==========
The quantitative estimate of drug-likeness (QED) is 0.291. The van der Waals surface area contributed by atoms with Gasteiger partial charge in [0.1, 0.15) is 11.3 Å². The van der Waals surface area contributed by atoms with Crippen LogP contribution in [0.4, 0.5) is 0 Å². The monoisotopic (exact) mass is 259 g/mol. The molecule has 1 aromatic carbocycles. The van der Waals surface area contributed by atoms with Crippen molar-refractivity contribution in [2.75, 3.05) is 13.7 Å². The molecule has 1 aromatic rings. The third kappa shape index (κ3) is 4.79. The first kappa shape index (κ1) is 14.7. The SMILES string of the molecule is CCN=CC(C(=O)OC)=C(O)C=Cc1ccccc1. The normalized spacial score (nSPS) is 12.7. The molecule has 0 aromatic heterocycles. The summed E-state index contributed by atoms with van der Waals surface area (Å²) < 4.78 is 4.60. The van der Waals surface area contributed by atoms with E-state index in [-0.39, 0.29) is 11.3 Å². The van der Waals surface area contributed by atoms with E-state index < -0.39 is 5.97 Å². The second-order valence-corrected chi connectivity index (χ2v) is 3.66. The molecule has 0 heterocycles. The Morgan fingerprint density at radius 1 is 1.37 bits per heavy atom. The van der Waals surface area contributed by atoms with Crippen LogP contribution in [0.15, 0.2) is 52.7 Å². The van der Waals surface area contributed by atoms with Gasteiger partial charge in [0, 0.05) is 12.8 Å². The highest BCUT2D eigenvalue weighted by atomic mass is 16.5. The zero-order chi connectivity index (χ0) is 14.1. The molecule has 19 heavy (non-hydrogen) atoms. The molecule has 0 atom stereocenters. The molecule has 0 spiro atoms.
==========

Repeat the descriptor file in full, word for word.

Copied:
The quantitative estimate of drug-likeness (QED) is 0.291. The van der Waals surface area contributed by atoms with Gasteiger partial charge in [0.1, 0.15) is 11.3 Å². The van der Waals surface area contributed by atoms with Crippen LogP contribution in [0.4, 0.5) is 0 Å². The monoisotopic (exact) mass is 259 g/mol. The molecule has 1 aromatic carbocycles. The van der Waals surface area contributed by atoms with Crippen molar-refractivity contribution in [2.75, 3.05) is 13.7 Å². The molecule has 1 aromatic rings. The third kappa shape index (κ3) is 4.79. The first kappa shape index (κ1) is 14.7. The SMILES string of the molecule is CCN=CC(C(=O)OC)=C(O)C=Cc1ccccc1. The normalized spacial score (nSPS) is 12.7. The molecule has 0 aromatic heterocycles. The summed E-state index contributed by atoms with van der Waals surface area (Å²) < 4.78 is 4.60. The van der Waals surface area contributed by atoms with E-state index in [-0.39, 0.29) is 11.3 Å². The van der Waals surface area contributed by atoms with E-state index < -0.39 is 5.97 Å². The second-order valence-corrected chi connectivity index (χ2v) is 3.66. The molecule has 0 heterocycles. The Morgan fingerprint density at radius 1 is 1.37 bits per heavy atom. The van der Waals surface area contributed by atoms with Crippen LogP contribution in [0.15, 0.2) is 52.7 Å². The van der Waals surface area contributed by atoms with Gasteiger partial charge in [0, 0.05) is 12.8 Å². The highest BCUT2D eigenvalue weighted by atomic mass is 16.5. The zero-order chi connectivity index (χ0) is 14.1. The molecule has 19 heavy (non-hydrogen) atoms. The molecule has 0 atom stereocenters. The molecule has 0 spiro atoms.